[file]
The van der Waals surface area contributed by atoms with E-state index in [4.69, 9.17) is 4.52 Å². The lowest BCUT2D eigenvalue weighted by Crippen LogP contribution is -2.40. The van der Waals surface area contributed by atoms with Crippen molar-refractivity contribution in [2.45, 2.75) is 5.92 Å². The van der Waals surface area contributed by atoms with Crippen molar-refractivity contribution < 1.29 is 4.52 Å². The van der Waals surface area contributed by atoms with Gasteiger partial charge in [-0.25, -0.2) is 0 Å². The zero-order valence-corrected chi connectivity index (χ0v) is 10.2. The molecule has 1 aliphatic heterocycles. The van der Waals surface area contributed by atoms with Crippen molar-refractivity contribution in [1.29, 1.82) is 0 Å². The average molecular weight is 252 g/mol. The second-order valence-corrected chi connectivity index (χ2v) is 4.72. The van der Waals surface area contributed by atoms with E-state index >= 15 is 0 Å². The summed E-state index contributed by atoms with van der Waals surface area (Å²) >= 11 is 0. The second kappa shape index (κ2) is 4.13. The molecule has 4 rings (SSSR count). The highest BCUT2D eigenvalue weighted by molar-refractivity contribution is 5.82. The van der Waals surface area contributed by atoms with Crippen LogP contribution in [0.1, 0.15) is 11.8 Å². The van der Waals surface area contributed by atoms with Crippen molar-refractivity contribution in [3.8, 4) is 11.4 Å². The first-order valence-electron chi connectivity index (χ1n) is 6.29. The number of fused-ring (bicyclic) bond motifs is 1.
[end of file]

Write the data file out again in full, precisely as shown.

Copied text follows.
The van der Waals surface area contributed by atoms with E-state index in [4.69, 9.17) is 4.52 Å². The lowest BCUT2D eigenvalue weighted by Crippen LogP contribution is -2.40. The van der Waals surface area contributed by atoms with Crippen molar-refractivity contribution in [2.45, 2.75) is 5.92 Å². The van der Waals surface area contributed by atoms with Crippen molar-refractivity contribution < 1.29 is 4.52 Å². The van der Waals surface area contributed by atoms with Gasteiger partial charge in [-0.25, -0.2) is 0 Å². The zero-order valence-corrected chi connectivity index (χ0v) is 10.2. The molecule has 1 aliphatic heterocycles. The van der Waals surface area contributed by atoms with Crippen molar-refractivity contribution in [1.29, 1.82) is 0 Å². The average molecular weight is 252 g/mol. The second-order valence-corrected chi connectivity index (χ2v) is 4.72. The van der Waals surface area contributed by atoms with E-state index >= 15 is 0 Å². The summed E-state index contributed by atoms with van der Waals surface area (Å²) >= 11 is 0. The second kappa shape index (κ2) is 4.13. The molecule has 4 rings (SSSR count). The highest BCUT2D eigenvalue weighted by molar-refractivity contribution is 5.82. The van der Waals surface area contributed by atoms with Crippen LogP contribution in [0.1, 0.15) is 11.8 Å². The van der Waals surface area contributed by atoms with Crippen molar-refractivity contribution in [3.8, 4) is 11.4 Å². The first-order valence-electron chi connectivity index (χ1n) is 6.29. The number of fused-ring (bicyclic) bond motifs is 1.